6 Songs, 40 Minutes

EDITORS’ NOTES

Each of the Velvet Underground’s first four studio LPs was unique in terms of sound and style, and each left its own mark on music history. The band’s second album, 1968’s White Light/White Heat, was their noisiest and harshest record, and much of the underground rock of the '70s and '80s can be traced back to it. The Velvets assembled White Light/White Heat from some of the same elements as the rest of the group’s catalog, mixing pop genres like garage rock and R&B with streetwise poetry and folding in abstraction on loan from classical avant-garde. But here they delivered the songs with a half-turn of additional intensity, and the recording’s ragged edges amplify the artful chaos.

So while the album’s opening title track has a memorable call-and-response refrain that a group in another universe might fashion into a Top 40 hit, the Velvets drive the tune home with grinding repetition and clanging, in-the-red sonics from producer Tom Wilson. “Here She Comes Now” is, on the one hand, a catchy rock song, but Lou Reed’s stuttering delivery and Maureen Tucker’s bashing percussion give it an otherworldly atmosphere. “I Heard Her Call My Name” features a blistering and overdriven guitar solo that tests the sonic limitations of magnetic tape. As strong and weird as these songs are, nothing prepares the listener for the searing 17-minute closer, “Sister Ray.” The song’s punishing and elemental guitar riff, blown-out organ, and tribal drumming collide on a noise-jam for the ages, as Reed paints an appropriately seedy portrait of grungy debauchery with his minimal lyrics. Dangerous and unpredictable, White Light/White Heat is a raw and often improvisational album that contains some of the Velvet Underground’s most powerful music.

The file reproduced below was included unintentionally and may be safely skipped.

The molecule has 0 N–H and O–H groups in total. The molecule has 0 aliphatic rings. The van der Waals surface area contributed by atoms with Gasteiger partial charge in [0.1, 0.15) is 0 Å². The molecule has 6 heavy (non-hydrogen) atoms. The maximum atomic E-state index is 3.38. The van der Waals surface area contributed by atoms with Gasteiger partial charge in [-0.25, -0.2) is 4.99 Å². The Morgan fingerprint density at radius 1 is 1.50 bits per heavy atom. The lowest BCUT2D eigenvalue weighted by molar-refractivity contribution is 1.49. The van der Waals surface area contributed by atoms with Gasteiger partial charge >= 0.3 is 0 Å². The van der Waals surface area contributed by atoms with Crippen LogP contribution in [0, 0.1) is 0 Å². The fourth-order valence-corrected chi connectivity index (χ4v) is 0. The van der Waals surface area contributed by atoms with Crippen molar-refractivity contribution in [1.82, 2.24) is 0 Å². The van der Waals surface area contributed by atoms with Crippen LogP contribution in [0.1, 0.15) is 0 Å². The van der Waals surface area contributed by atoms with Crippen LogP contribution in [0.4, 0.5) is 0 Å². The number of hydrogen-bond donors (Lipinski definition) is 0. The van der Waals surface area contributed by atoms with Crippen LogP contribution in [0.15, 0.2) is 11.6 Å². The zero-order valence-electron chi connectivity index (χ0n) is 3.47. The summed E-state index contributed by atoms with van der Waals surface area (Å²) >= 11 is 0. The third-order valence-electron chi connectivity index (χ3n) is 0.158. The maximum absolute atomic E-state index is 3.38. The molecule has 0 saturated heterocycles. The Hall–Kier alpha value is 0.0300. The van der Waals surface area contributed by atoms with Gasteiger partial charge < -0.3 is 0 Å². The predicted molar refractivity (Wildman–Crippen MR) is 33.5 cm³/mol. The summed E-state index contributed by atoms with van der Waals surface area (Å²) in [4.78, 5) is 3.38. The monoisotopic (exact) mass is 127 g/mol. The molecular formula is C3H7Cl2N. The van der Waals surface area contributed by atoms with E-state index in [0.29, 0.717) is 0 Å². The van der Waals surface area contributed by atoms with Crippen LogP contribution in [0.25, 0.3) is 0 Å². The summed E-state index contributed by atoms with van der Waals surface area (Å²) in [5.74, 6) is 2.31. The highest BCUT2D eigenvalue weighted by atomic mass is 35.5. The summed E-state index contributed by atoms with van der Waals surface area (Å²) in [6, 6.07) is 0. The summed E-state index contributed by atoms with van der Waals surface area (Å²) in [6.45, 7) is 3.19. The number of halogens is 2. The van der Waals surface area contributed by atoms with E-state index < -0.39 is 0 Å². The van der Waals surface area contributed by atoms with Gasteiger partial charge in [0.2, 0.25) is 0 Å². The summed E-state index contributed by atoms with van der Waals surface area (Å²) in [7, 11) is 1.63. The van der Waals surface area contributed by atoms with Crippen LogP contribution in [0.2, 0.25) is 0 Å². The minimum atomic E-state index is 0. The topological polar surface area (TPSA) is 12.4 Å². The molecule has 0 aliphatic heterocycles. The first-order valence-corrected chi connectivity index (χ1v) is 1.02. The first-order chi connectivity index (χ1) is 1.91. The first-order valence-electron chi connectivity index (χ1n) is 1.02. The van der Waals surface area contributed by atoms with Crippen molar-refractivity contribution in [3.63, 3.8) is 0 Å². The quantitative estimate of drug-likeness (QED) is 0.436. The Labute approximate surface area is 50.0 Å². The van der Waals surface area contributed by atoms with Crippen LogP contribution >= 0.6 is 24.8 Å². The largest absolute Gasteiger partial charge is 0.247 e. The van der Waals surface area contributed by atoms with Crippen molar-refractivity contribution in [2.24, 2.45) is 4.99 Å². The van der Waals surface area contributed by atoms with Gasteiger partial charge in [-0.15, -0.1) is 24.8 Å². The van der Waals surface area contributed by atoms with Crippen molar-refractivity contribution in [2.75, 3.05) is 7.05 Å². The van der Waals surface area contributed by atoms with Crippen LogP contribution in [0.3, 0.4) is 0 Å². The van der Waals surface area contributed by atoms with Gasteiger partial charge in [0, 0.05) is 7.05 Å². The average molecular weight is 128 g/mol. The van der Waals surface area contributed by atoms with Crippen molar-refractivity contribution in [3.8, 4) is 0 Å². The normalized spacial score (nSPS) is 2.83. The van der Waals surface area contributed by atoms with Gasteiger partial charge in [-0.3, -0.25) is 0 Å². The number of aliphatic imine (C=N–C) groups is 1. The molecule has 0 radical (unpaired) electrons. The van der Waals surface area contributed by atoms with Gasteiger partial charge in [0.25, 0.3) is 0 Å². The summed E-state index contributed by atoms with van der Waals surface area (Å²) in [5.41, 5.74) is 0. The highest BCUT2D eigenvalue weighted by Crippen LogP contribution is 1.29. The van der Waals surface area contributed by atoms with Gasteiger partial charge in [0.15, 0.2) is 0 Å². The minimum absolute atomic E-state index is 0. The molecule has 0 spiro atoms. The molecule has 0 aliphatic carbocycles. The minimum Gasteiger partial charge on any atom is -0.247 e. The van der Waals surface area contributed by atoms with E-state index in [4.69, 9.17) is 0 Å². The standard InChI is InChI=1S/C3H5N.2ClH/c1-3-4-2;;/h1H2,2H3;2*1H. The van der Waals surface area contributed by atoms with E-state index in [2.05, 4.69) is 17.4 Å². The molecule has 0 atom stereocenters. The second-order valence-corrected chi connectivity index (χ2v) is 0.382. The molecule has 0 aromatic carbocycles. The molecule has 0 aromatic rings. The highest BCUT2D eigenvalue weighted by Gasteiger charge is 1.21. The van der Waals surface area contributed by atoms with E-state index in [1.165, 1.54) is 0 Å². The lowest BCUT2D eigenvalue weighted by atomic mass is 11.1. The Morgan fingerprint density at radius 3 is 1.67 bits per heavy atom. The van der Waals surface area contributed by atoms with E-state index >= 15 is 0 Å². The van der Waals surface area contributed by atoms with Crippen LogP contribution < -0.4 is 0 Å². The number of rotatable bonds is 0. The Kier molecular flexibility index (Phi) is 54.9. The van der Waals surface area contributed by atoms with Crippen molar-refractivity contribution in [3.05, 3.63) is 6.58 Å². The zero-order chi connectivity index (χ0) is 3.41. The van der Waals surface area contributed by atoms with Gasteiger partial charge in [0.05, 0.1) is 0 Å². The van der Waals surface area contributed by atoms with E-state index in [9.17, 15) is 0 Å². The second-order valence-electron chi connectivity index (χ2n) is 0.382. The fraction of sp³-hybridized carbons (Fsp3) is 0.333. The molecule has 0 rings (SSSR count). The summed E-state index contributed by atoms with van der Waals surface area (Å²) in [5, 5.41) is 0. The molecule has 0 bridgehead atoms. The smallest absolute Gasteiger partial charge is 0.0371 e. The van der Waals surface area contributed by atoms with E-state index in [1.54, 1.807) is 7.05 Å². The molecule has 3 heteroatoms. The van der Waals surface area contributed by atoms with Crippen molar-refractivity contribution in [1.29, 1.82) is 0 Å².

EDITORS’ NOTES

Each of the Velvet Underground’s first four studio LPs was unique in terms of sound and style, and each left its own mark on music history. The band’s second album, 1968’s White Light/White Heat, was their noisiest and harshest record, and much of the underground rock of the '70s and '80s can be traced back to it. The Velvets assembled White Light/White Heat from some of the same elements as the rest of the group’s catalog, mixing pop genres like garage rock and R&B with streetwise poetry and folding in abstraction on loan from classical avant-garde. But here they delivered the songs with a half-turn of additional intensity, and the recording’s ragged edges amplify the artful chaos.

So while the album’s opening title track has a memorable call-and-response refrain that a group in another universe might fashion into a Top 40 hit, the Velvets drive the tune home with grinding repetition and clanging, in-the-red sonics from producer Tom Wilson. “Here She Comes Now” is, on the one hand, a catchy rock song, but Lou Reed’s stuttering delivery and Maureen Tucker’s bashing percussion give it an otherworldly atmosphere. “I Heard Her Call My Name” features a blistering and overdriven guitar solo that tests the sonic limitations of magnetic tape. As strong and weird as these songs are, nothing prepares the listener for the searing 17-minute closer, “Sister Ray.” The song’s punishing and elemental guitar riff, blown-out organ, and tribal drumming collide on a noise-jam for the ages, as Reed paints an appropriately seedy portrait of grungy debauchery with his minimal lyrics. Dangerous and unpredictable, White Light/White Heat is a raw and often improvisational album that contains some of the Velvet Underground’s most powerful music.

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